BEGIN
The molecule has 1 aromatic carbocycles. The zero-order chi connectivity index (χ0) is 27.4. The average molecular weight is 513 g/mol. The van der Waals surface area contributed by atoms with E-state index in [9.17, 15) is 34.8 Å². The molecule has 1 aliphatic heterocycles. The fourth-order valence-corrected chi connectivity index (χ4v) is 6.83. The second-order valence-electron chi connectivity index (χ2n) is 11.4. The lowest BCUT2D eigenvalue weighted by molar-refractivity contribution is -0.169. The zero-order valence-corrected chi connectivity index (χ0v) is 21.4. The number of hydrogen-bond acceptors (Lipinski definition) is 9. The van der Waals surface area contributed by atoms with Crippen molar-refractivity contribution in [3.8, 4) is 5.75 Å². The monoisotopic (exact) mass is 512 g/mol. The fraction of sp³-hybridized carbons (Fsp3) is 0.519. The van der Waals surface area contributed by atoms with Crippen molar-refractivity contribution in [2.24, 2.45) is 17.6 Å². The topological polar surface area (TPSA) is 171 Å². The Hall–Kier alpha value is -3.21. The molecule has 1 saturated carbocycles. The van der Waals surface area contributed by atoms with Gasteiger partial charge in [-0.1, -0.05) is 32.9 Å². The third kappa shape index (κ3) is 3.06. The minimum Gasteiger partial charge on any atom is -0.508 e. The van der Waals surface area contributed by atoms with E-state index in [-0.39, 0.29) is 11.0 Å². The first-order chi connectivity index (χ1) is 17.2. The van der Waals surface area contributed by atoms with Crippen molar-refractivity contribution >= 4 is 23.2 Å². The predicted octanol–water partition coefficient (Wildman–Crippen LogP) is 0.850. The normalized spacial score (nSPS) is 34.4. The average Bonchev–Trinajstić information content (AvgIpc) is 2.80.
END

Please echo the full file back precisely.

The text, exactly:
The molecule has 1 aromatic carbocycles. The zero-order chi connectivity index (χ0) is 27.4. The average molecular weight is 513 g/mol. The van der Waals surface area contributed by atoms with E-state index in [9.17, 15) is 34.8 Å². The molecule has 1 aliphatic heterocycles. The fourth-order valence-corrected chi connectivity index (χ4v) is 6.83. The second-order valence-electron chi connectivity index (χ2n) is 11.4. The lowest BCUT2D eigenvalue weighted by molar-refractivity contribution is -0.169. The zero-order valence-corrected chi connectivity index (χ0v) is 21.4. The number of hydrogen-bond acceptors (Lipinski definition) is 9. The van der Waals surface area contributed by atoms with Crippen molar-refractivity contribution in [3.8, 4) is 5.75 Å². The monoisotopic (exact) mass is 512 g/mol. The fraction of sp³-hybridized carbons (Fsp3) is 0.519. The van der Waals surface area contributed by atoms with Crippen molar-refractivity contribution in [2.24, 2.45) is 17.6 Å². The topological polar surface area (TPSA) is 171 Å². The Hall–Kier alpha value is -3.21. The molecule has 1 saturated carbocycles. The van der Waals surface area contributed by atoms with Gasteiger partial charge in [-0.1, -0.05) is 32.9 Å². The third kappa shape index (κ3) is 3.06. The minimum Gasteiger partial charge on any atom is -0.508 e. The van der Waals surface area contributed by atoms with E-state index in [-0.39, 0.29) is 11.0 Å². The first-order chi connectivity index (χ1) is 17.2. The van der Waals surface area contributed by atoms with Crippen molar-refractivity contribution >= 4 is 23.2 Å². The predicted octanol–water partition coefficient (Wildman–Crippen LogP) is 0.850. The normalized spacial score (nSPS) is 34.4. The average Bonchev–Trinajstić information content (AvgIpc) is 2.80.